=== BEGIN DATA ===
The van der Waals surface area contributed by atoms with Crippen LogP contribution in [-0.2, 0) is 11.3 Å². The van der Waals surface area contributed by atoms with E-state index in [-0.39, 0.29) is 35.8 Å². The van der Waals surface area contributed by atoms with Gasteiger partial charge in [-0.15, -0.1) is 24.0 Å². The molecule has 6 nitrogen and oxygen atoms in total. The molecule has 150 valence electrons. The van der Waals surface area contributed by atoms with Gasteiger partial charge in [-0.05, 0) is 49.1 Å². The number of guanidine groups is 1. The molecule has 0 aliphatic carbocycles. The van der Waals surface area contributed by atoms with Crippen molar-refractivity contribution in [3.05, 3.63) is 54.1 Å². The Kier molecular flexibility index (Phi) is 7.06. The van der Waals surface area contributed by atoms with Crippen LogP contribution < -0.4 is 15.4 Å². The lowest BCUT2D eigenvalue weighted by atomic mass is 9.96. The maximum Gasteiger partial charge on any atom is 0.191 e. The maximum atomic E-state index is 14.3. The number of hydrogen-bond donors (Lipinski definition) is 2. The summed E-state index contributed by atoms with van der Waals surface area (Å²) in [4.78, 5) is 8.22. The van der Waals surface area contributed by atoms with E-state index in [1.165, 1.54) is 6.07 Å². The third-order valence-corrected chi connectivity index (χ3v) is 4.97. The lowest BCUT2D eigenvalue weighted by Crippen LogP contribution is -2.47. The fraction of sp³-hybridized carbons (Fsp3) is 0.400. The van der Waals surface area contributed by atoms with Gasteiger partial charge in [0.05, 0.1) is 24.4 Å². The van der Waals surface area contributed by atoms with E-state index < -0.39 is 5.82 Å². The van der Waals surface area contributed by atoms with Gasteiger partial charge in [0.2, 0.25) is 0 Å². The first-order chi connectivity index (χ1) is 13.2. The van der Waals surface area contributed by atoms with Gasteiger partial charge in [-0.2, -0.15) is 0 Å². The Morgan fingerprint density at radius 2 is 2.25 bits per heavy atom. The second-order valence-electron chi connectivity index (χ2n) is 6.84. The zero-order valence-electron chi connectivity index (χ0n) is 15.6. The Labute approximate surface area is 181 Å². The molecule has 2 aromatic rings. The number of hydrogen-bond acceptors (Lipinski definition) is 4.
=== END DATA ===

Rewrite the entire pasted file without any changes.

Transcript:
The van der Waals surface area contributed by atoms with Crippen LogP contribution in [-0.2, 0) is 11.3 Å². The van der Waals surface area contributed by atoms with E-state index in [-0.39, 0.29) is 35.8 Å². The van der Waals surface area contributed by atoms with Gasteiger partial charge in [-0.15, -0.1) is 24.0 Å². The molecule has 6 nitrogen and oxygen atoms in total. The molecule has 150 valence electrons. The van der Waals surface area contributed by atoms with Gasteiger partial charge in [-0.05, 0) is 49.1 Å². The number of guanidine groups is 1. The molecule has 0 aliphatic carbocycles. The van der Waals surface area contributed by atoms with Crippen molar-refractivity contribution in [3.05, 3.63) is 54.1 Å². The Kier molecular flexibility index (Phi) is 7.06. The van der Waals surface area contributed by atoms with Crippen LogP contribution < -0.4 is 15.4 Å². The lowest BCUT2D eigenvalue weighted by atomic mass is 9.96. The maximum Gasteiger partial charge on any atom is 0.191 e. The maximum atomic E-state index is 14.3. The number of hydrogen-bond donors (Lipinski definition) is 2. The summed E-state index contributed by atoms with van der Waals surface area (Å²) in [4.78, 5) is 8.22. The van der Waals surface area contributed by atoms with E-state index in [1.165, 1.54) is 6.07 Å². The third-order valence-corrected chi connectivity index (χ3v) is 4.97. The lowest BCUT2D eigenvalue weighted by Crippen LogP contribution is -2.47. The fraction of sp³-hybridized carbons (Fsp3) is 0.400. The van der Waals surface area contributed by atoms with Gasteiger partial charge in [0.05, 0.1) is 24.4 Å². The van der Waals surface area contributed by atoms with E-state index < -0.39 is 5.82 Å². The van der Waals surface area contributed by atoms with Gasteiger partial charge in [0.2, 0.25) is 0 Å². The first-order chi connectivity index (χ1) is 13.2. The van der Waals surface area contributed by atoms with Gasteiger partial charge in [-0.2, -0.15) is 0 Å². The Morgan fingerprint density at radius 2 is 2.25 bits per heavy atom. The second-order valence-electron chi connectivity index (χ2n) is 6.84. The zero-order valence-electron chi connectivity index (χ0n) is 15.6. The Labute approximate surface area is 181 Å². The molecule has 2 aromatic rings. The number of hydrogen-bond acceptors (Lipinski definition) is 4.